Software developers are in the enviable position of having the power to shape the future.

This is according to software expert Cliff de Wit, who says it’s an exciting time to be in the industry, but also a time for reflection on the ethics and responsibilities of software development.

De Wit is the former chief innovation officer at Microsoft, and now chief technology officer and co-founder of Dexterity Digital, a new digital business within the Metrofile group.

De Wit, who will be the keynote speaker at the annual DevConf developers’ conference in Johannesburg and Cape Town in March this year, says developers today are in a privileged position. “As software becomes increasingly crucial in business and daily life, software developers are playing a key role in shaping the world of the future,” he says.

He notes that 18 years ago, developers primarily wrote code from scratch, whereas now they ‘stand on the shoulders of giants’, using evolved toolsets and architectures to focus more on ‘software composition’.

“The devil is still in the detail, and there is still a requirement to know what you’re doing, but the pace of productivity has increased,” he says. “Developers are using higher level building blocks, which allows them to be more productive, and as software expands across all realms, they are broadening the domains they work in. Instead of just enterprise software, they are now becoming involved in software for everything from fridges to cars.”

Scope for SA software sector growth

De Wit believes there is huge scope for growth in South Africa’s software development sector, and that skills development will be key to supporting that growth. “Developers need to stay curious, stay current and keep learning. This year, I believe machine learning and AI are important areas to develop skills in.

Fortunately, there is no shortage of content and learning sites to support self-learning.” De Wit notes that self-learning is likely to emerge as a key tool for developer upskilling in South Africa, where scores of youths lack the means to attend tertiary institutions.

“Academic institutions are changing, but a lot of the digital skills South Africa needs won’t come out of these formal institutions in future – I foresee that in future, many more developers will be self-taught and peer taught. We may even move to a model whereby self-taught candidates are simply certified by formal institutions.

“For those with the aptitude, software development is an exciting career choice, with a lot of potential,” he says. “Software development is only going to become more relevant, and it paves the way for more entrepreneurial activity in South Africa. It’s a skill that’s highly portable, and lends itself to outsourcing business and software development shops. At Microsoft, we supported over 3,500 software start-ups, and there are significant opportunities for growth in development companies, which could be a huge driver for the South African economy.”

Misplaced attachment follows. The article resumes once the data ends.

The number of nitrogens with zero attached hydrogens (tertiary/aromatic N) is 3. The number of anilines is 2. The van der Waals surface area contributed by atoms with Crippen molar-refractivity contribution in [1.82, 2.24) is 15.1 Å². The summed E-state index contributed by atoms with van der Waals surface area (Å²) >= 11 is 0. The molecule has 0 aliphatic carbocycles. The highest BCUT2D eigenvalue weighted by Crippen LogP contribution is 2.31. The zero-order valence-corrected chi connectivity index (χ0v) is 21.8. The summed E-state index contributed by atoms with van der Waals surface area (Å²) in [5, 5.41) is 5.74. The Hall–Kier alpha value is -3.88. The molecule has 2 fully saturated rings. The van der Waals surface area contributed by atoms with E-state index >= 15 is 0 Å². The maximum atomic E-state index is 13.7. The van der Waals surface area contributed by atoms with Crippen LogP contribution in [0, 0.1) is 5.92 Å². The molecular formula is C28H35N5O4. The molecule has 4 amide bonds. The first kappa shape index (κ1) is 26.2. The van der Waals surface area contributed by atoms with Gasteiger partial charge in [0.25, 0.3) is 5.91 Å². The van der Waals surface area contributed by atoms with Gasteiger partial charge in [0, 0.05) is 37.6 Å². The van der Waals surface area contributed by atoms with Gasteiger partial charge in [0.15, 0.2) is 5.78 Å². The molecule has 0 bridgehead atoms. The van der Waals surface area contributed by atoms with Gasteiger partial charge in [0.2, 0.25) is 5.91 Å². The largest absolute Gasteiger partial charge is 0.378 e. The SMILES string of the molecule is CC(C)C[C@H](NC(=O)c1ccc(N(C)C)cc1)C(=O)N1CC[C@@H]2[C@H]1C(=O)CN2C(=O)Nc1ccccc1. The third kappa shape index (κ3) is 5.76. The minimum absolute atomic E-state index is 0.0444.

Developers lack a ‘Geneva Convention’

Ethical software development has become increasingly important in this brave new world, says de Wit.

“With great power comes great responsibility. If you consider that software powers so many things in our lives, such as access to funding, or who qualifies for university access or home loans, the developers behind the software need to understand the impact their software can have.”

Ethics in software development is a new and evolving field, as the role of the developer enters a phase of rapid change, says de Wit.

De Wit says major players such as Microsoft have started suggesting a ‘Digital Geneva Convention’, but that no formal conventions or guides exist for ethical software development yet. “At the moment, ethical software development is an industry responsibility, and developers themselves need to take the time to understand the consequences of what they are doing. They need to ask; ‘is this for the good of humankind, or is it unethical commerce hunting; do I feel comfortable, ethically, with what I’m doing?”

De Wit will unpack the role of the developer in his keynote at DevConf, South Africa’s top forum for software developers, where top speakers will address topics ranging from designing office warfare artillery through to new approaches to old developer problems.

Now entering its fourth year, DevConf 2019 will be staged at the River Club in Cape Town on 26 March and Vodacom World in Midrand on 28 March. DevConf is presented in Johannesburg in partnership with Platinum Sponsor Allan Gray, Micro Focus and Obsidian, Gold Sponsors EOH and Synthesis, Silver Sponsors Equal Experts, Offer Zen and Luno, Bronze Sponsor DVT and Refreshment Sponsor BBD software development. DevConf Cape Town is presented in partnership with Platinum sponsor Obsidian, Gold Sponsors Allan Gray and TFG Infotec, Silver Sponsor Equal Experts, Bronze Sponsor Offer Zen, Bag Sponsor Saratoga, wifi sponsor Luno and Refreshment Sponsor BBD software development.